A handful of tight races in states with quirky election laws make for the headache-inducing possibility that Election Day will come and go without deciding which party controls the Senate. This means it could be into next year before we know, as we do know Democrats will try every trick in the book to retain control, even if it means voter fraud.
If that happens, brace for a fierce runoff election and possible recounts that could make for an ugly holiday season in politics and government.
The main reason for uncertainty: Louisiana’s election laws. Strategists in both parties say a Dec. 6 runoff is likely because Democratic Sen. Mary Landrieu and top Republican challenger Bill Cassidy will struggle to exceed 50 percent on the crowded Nov. 4 ballot.
Republicans need six more seats to claim a 51-49 Senate majority. A 50-50 split would let Vice President Joe Biden break tie votes and keep Democrats in charge. Republicans are strongly favored to win three races where Democratic senators are retiring: West Virginia, South Dakota and Montana.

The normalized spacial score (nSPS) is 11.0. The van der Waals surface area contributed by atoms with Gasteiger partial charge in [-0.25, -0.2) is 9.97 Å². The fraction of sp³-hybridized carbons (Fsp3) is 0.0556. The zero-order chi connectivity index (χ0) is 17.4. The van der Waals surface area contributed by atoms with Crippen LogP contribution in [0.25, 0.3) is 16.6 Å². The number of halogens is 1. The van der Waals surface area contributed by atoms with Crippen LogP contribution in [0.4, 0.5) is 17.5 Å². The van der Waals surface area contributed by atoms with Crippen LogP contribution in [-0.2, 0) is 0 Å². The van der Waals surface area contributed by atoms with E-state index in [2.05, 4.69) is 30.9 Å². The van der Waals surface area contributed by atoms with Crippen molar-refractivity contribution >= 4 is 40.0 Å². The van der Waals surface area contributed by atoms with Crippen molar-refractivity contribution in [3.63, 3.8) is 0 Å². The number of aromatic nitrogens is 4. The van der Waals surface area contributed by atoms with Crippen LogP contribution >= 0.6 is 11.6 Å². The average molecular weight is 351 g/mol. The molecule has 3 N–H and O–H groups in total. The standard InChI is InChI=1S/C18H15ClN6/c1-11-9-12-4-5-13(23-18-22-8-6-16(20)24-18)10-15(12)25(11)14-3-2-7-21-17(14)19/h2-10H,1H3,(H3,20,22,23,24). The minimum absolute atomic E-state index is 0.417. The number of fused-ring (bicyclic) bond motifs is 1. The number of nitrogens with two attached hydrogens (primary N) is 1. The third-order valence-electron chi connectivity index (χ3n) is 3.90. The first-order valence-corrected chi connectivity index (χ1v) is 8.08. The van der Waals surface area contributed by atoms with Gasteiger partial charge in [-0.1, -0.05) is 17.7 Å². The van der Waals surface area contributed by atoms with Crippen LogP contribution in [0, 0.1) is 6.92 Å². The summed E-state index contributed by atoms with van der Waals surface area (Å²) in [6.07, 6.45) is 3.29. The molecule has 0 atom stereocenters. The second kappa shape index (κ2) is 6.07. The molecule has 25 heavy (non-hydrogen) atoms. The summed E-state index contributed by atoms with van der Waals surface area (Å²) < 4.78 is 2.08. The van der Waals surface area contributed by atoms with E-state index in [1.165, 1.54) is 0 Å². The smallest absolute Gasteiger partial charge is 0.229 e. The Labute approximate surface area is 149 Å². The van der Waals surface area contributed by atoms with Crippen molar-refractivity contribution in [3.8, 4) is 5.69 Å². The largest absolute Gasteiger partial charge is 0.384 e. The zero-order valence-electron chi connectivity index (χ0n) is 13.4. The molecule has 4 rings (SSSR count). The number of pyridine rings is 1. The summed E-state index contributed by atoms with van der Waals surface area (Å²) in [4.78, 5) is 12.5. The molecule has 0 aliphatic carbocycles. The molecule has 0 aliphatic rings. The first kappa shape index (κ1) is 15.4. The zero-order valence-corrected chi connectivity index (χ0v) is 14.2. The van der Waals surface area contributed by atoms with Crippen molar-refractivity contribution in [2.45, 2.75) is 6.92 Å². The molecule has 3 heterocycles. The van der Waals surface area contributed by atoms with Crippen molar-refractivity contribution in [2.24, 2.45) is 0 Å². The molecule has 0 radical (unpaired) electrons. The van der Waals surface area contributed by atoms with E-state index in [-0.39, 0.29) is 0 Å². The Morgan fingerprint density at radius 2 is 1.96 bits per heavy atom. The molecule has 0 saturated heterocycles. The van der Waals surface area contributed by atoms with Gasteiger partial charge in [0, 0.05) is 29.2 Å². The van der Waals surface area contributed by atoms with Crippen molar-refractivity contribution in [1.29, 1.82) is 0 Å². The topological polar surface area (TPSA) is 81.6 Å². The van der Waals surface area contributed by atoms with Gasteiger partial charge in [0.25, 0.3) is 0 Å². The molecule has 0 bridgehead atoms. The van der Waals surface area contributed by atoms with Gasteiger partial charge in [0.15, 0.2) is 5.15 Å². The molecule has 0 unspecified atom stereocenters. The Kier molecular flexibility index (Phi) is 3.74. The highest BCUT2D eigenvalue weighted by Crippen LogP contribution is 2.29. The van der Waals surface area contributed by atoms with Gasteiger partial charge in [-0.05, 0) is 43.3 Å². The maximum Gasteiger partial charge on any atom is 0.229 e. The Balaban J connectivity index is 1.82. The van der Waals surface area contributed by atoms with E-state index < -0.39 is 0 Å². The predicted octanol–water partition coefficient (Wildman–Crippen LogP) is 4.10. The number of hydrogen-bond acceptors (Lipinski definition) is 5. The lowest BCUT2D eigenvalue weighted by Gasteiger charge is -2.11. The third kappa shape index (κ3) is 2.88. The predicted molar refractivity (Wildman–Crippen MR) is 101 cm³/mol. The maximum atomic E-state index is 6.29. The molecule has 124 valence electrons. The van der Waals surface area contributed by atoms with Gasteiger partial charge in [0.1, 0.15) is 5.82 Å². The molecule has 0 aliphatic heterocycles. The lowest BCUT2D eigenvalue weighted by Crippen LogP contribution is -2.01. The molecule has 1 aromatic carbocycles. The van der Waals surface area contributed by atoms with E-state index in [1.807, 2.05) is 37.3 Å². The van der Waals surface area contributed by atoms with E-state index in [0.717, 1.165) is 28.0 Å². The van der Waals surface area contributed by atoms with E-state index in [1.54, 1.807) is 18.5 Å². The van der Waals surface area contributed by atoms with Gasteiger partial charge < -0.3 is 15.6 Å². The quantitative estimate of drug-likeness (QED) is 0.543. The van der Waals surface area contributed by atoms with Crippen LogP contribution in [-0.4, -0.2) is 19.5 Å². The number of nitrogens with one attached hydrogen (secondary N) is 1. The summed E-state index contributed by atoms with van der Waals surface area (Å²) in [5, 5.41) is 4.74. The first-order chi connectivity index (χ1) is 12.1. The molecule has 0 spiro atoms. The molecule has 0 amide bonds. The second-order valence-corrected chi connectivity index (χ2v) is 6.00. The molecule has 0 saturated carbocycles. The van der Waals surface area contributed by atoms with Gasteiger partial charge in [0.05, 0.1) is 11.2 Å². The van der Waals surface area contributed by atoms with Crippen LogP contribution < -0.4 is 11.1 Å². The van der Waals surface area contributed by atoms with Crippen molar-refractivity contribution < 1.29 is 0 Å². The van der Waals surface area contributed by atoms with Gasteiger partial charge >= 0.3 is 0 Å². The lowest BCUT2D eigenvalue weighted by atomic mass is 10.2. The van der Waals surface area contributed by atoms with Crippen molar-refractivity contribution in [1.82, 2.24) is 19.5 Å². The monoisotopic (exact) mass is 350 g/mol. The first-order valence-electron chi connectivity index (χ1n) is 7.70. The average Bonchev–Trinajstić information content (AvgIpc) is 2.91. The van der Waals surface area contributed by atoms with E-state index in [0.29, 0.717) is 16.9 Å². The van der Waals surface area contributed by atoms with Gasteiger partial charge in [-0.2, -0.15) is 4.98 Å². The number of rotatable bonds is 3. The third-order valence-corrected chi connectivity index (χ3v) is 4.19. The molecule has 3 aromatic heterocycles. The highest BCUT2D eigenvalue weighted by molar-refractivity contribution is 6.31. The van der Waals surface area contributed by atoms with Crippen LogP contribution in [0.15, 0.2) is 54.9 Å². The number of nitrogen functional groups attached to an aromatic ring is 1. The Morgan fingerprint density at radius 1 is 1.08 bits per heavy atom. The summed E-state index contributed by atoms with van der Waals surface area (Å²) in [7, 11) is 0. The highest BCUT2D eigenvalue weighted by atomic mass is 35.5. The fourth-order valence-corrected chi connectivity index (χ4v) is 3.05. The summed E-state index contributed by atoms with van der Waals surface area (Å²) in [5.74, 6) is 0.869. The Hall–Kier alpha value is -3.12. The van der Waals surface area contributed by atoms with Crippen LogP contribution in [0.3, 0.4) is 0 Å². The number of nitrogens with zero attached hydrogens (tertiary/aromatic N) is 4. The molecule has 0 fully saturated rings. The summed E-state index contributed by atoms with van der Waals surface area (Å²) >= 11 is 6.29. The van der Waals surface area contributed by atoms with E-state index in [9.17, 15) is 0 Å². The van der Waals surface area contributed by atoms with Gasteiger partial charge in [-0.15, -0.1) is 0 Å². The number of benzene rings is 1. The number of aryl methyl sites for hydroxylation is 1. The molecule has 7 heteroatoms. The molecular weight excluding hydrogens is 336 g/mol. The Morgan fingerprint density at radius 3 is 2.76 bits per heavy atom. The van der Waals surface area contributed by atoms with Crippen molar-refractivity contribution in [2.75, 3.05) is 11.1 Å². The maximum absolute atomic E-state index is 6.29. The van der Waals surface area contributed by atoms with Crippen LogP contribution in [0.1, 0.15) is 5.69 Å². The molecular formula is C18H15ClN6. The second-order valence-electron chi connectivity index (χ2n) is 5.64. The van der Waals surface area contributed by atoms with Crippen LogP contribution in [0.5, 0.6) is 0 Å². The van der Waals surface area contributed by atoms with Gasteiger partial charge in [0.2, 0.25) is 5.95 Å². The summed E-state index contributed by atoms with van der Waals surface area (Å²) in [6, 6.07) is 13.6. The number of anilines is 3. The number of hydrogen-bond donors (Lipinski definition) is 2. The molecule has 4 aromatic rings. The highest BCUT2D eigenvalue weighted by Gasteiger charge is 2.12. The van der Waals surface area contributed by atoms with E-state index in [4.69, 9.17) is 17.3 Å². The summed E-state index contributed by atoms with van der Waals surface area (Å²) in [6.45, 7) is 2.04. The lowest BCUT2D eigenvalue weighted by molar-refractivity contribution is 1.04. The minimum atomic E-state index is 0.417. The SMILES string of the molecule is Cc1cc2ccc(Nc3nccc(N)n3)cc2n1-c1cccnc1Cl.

Their best hopes to pick up three more seats are in the four contests where Democrats seek re-election in states President Barack Obama lost: Alaska, Arkansas, Louisiana and North Carolina.
Republicans are also making strong bids in Iowa, Colorado and New Hampshire, which Obama carried.
If Republicans win two of those races, plus the three where they are heavily favored, then all eyes and lots of campaign money would turn to Louisiana if there’s a runoff.
“And I don’t think there’s any chance we don’t go into a runoff in Louisiana,” said Brian Walsh, a Republican adviser in Senate races.
Waiting for a make-or-break Louisiana outcome would deeply affect the postelection congressional session scheduled to start Nov. 12. Congress must appropriate money in November to keep the government running, and it may revisit the president’s continued authority to arm Syrian rebels, among other things.
If Republicans think they will control the Senate in the new Congress set to convene Jan. 3, they may want to limit action in the Democratic-controlled lame-duck session. It’s almost certain that Republicans will retain their House majority.
Generally, Republicans fare better in runoffs because their supporters tend to vote regardless of the date, weather or levels of publicity.
But an intensive, well-targeted get-out-the-vote operation could save Landrieu, Bennett said, “and the Democrats clearly dominate in the technology and coordination of their ground campaigns.”